Miami and south Florida in general, where people take playing dominoes very seriously, dominoes can be thought of playing an Olympic sport. The cracks, pops and slaps of the bones on the table will let you know just how serious this game is.
“Spots, Dots, Pips, Tiles: An Exhibition About Dominoes,” curated by Maria Elena Ortiz, showcases artworks that reflect the multilayered aspects of the domino game, a tradition that is heavily practiced in the southern US, Latin America, and the Caribbean. Hence, one can understand the game’s strong local influences.
In the exhibition one is likely to find a group of people laughing and playing a quick game on the table created by Edra Soto and Dan Sullivan. One of the most important aspects of the game is the community around it. The coming together of organized groups to have fun and provide a social outlet at times becomes the vehicle for fundraising, to help someone in need from back home, or in this new home.
The exhibition at Peréz Art Museum Miami offers up a selection of direct and indirect references to the game and the social aspects surrounding it. The aforementioned gaming table is a finely crafted piece of sculpture by husband and wife, Dan Sullivan and Edra Soto of Chicago. The luscious wood with inlaid stripes in yellow make a table worthy of eating a meal off of. But, don’t. It’s for dominoes!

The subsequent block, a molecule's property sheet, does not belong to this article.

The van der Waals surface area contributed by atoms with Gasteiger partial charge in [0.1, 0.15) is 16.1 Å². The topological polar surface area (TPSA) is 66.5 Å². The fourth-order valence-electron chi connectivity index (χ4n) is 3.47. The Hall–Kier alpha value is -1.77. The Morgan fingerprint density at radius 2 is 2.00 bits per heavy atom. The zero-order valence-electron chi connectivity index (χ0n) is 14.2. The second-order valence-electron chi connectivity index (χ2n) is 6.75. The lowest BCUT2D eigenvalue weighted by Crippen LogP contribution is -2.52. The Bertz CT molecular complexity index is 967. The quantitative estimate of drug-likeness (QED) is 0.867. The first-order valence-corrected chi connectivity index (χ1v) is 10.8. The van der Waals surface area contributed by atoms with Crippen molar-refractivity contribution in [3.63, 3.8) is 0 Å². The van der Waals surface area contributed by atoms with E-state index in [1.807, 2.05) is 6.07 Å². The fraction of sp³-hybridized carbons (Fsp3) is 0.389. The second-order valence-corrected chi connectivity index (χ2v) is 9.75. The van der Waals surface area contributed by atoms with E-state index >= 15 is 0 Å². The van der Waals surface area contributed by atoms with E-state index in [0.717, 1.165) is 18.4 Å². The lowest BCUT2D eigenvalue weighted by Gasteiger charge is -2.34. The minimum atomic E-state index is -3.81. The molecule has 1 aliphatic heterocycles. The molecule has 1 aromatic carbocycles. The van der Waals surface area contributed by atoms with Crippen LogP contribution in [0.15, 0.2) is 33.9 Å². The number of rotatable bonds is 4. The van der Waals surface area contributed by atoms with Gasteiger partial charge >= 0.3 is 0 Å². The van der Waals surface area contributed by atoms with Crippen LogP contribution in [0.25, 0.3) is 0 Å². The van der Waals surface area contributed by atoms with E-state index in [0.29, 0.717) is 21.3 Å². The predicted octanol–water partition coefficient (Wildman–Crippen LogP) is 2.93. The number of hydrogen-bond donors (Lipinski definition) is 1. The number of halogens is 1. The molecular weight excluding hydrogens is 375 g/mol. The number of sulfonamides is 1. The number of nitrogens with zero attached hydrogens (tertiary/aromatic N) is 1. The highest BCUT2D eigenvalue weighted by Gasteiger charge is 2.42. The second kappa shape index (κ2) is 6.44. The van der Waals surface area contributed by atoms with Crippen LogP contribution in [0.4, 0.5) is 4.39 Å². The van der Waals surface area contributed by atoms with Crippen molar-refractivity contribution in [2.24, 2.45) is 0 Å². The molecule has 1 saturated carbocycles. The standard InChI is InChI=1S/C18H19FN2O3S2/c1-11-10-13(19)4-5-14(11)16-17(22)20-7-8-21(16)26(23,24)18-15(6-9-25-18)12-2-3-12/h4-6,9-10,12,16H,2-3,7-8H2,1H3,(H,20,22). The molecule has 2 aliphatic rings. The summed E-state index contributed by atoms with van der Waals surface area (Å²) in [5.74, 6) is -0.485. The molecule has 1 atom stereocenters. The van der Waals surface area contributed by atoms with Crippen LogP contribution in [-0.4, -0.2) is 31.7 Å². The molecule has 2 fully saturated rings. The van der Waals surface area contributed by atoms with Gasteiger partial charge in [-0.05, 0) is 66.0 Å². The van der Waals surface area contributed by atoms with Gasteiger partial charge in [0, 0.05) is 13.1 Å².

In the US dominoes are also community oriented in similar ways to our Caribbean island neighbors. In the southern US the gaming community defied Jim Crow and eventually laws were enacted to prevent blacks and whites from playing together. Another strategy to prevent a means of understanding between diverse people around a fun activity.
“It shall be unlawful for a negro and white person to play together or in company with each other in any game of cards or dice, dominoes or checkers.”
—Birmingham, Alabama, 1930
The name “domino” is most likely from the resemblance to a kind of carnival costume worn during the Venetian Carnival, often consisting of a black-hooded robe and a white mask. Domino tiles, also known as bones, are twice as long as they are wide and usually have a line in the middle dividing them into two squares. The value of either side is the number of spots or pips. These rectilinear shapes and “spots” are what make up the parameters of the visual art but the options are wide for creating ones own specific art direction.
The captivating film by Donna Conlon & Jonathan Harker, “Domino Effect,” tracks a configuration of bricks as they fall one on top of the next for what seems like across an entire city, at last climbing up and falling into the sea! Dramatic and fun! It should be watched several times. And the delicately painted watercolor postage stamps by Donald Evans are exquisite. Donald Sultan has had a habit of creating works with very heavy materials that belie the visual.
As with the many variations of the domino game, the variations of approaches and processes by which the artists have looked at the game we in Miami know so well, will take us back home and into our neighborhood friends and family. Bring them out to the museum and see that many find the game fascinating and fun.
Artists: Papo Colo, Donna Conlon & Jonathan Harker, Donald Evans, Öyvind Fahlström, Radamés “Juni” Figueroa, Adriana Lara, Glendalys Medina, Oscar Murillo, Rodolfo Peraza, José Patricio, Robin Rhode, Kenny Rivero, Betye Saar, Curtis Santiago, Edra Soto & Dan Sullivan, Donald Sultan, Ana Maria Tavares, Nari Ward, and Lawrence Weiner.
Pérez Art Museum Miami (PAMM)
1103 Biscayne Blvd.
Miami, FL 33132